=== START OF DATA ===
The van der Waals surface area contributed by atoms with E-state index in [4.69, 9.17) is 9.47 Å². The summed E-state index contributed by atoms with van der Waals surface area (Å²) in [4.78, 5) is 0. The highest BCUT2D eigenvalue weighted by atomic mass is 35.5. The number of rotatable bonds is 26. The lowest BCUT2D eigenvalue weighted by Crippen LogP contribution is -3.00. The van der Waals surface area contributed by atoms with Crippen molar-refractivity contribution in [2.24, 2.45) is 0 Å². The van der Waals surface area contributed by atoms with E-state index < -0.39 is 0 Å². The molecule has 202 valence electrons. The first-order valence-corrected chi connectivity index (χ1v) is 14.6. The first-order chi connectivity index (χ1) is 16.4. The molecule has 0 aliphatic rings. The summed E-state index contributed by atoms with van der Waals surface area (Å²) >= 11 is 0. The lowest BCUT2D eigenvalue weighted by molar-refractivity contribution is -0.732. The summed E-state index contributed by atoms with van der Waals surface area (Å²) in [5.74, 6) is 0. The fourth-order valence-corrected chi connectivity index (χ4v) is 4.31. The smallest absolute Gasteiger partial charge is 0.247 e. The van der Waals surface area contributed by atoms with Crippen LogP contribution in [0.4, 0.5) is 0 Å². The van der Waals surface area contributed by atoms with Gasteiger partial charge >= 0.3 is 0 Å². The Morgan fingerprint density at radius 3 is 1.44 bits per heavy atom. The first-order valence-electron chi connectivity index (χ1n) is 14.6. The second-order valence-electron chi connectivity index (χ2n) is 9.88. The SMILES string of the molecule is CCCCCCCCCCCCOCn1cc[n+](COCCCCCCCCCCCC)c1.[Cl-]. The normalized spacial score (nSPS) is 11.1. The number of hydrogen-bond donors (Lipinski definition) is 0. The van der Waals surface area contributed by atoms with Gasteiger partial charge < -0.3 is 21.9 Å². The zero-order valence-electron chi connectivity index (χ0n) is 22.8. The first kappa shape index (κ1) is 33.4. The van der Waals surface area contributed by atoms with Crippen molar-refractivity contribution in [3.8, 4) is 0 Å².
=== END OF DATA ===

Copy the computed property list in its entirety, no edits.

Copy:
The van der Waals surface area contributed by atoms with E-state index in [4.69, 9.17) is 9.47 Å². The summed E-state index contributed by atoms with van der Waals surface area (Å²) in [4.78, 5) is 0. The highest BCUT2D eigenvalue weighted by atomic mass is 35.5. The number of rotatable bonds is 26. The lowest BCUT2D eigenvalue weighted by Crippen LogP contribution is -3.00. The van der Waals surface area contributed by atoms with Crippen molar-refractivity contribution in [2.24, 2.45) is 0 Å². The van der Waals surface area contributed by atoms with E-state index < -0.39 is 0 Å². The molecule has 202 valence electrons. The first-order valence-corrected chi connectivity index (χ1v) is 14.6. The first-order chi connectivity index (χ1) is 16.4. The molecule has 0 aliphatic rings. The summed E-state index contributed by atoms with van der Waals surface area (Å²) >= 11 is 0. The lowest BCUT2D eigenvalue weighted by molar-refractivity contribution is -0.732. The summed E-state index contributed by atoms with van der Waals surface area (Å²) in [5.74, 6) is 0. The fourth-order valence-corrected chi connectivity index (χ4v) is 4.31. The smallest absolute Gasteiger partial charge is 0.247 e. The van der Waals surface area contributed by atoms with Crippen LogP contribution in [0.4, 0.5) is 0 Å². The van der Waals surface area contributed by atoms with Gasteiger partial charge >= 0.3 is 0 Å². The Morgan fingerprint density at radius 3 is 1.44 bits per heavy atom. The first-order valence-electron chi connectivity index (χ1n) is 14.6. The second-order valence-electron chi connectivity index (χ2n) is 9.88. The SMILES string of the molecule is CCCCCCCCCCCCOCn1cc[n+](COCCCCCCCCCCCC)c1.[Cl-]. The normalized spacial score (nSPS) is 11.1. The number of hydrogen-bond donors (Lipinski definition) is 0. The van der Waals surface area contributed by atoms with Gasteiger partial charge < -0.3 is 21.9 Å². The zero-order valence-electron chi connectivity index (χ0n) is 22.8. The first kappa shape index (κ1) is 33.4. The van der Waals surface area contributed by atoms with Crippen molar-refractivity contribution in [3.8, 4) is 0 Å².